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A Resolution Regarding Bugs

box elder bugs
May 18, 2012

Yesterday, while walking past the cabbage bed, I noticed a number of small red bugs scurrying along one side of the insect barrier (Agribon AG-15) that protects the bed. 

As I got down on my knees to examine them, I recalled my Resolution Regarding Bugs: that I must remain entirely objective when I encounter bugs in the garden; that I must not act impulsively in regard to any bug; that I must treat all bugs as innocent until proven guilty; that I must slow down enough to observe them closely; and that I must learn as much as I can about each one of them when it is possible to do so.

It didn’t take long to ascertain that these were box elder bugs, that they were on the outside of the insect barrier, and that there were at least three observable stages of development.

There are a number of box elder trees in the immediate vicinity, so these bugs are a common site.  What I didn’t know until now is that they like orchard trees . . . and, yes, the cabbage bed was set between our two apple trees.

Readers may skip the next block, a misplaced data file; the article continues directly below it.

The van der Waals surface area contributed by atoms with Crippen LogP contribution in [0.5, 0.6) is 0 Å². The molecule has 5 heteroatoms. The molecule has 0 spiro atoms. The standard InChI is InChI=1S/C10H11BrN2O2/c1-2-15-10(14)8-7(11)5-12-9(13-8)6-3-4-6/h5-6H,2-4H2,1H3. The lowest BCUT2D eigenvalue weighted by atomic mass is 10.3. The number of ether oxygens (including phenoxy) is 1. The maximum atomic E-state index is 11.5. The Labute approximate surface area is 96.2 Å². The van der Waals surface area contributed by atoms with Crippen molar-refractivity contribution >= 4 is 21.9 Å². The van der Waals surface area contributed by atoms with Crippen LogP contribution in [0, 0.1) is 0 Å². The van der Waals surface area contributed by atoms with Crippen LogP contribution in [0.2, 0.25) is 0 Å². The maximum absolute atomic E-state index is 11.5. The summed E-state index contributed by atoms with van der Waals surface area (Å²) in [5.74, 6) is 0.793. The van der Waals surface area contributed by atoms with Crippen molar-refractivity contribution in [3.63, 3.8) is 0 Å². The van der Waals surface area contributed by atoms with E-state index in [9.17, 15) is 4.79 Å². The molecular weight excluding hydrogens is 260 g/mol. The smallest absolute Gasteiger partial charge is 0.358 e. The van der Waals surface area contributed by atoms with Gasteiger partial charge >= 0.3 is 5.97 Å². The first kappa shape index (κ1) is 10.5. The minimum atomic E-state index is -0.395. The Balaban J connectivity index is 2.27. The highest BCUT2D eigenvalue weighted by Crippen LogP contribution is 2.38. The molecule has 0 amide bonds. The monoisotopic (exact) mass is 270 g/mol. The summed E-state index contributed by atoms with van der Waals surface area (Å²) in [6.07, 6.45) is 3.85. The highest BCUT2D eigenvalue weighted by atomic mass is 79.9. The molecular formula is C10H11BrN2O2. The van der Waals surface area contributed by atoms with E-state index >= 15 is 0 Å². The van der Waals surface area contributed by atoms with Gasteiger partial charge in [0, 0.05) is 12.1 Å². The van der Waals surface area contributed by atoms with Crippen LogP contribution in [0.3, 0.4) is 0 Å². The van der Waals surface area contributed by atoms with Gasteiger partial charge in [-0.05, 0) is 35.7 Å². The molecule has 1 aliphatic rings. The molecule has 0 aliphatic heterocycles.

Box elder bugs are more of a nuisance than a threat, certainly no cause for panic.  According to Organic Gardening’s Insectipedia, they may puncture and slightly deform fruits, but the injury is usually minimal.  I can live with that: I have a few punctures myself. I checked the apple trees, but I saw no damage or even any evidence of them.  Unless I find a great number of them in the apple trees, enough to do significant damage, I will simply disregard them.


What a logical "Resolution Regarding Bugs". If only more of us will adopt this resolution instead of calling on the toxic giants to annihilate everything whether beneficial, which most are, or harmful. Thanks. Stay natural, David
Thanks, David. You would be surprised how much this resolution changes your behavior on a daily basis. One would do well to read it each day before heading out to the garden, read it and pause for a few moments before setting foot outside. Best wishes to you, rv
Thank you for the link to Organic Gardening’s Insectipedia. I spent an hour online the other day trying to identify an insect found on my dill. Turns out it's a soldier beetle, which I think I'll let stay - even if it is eating the swallowtail caterpillers!
Boxelder bug nymphs are bright red with black head and wing pads.

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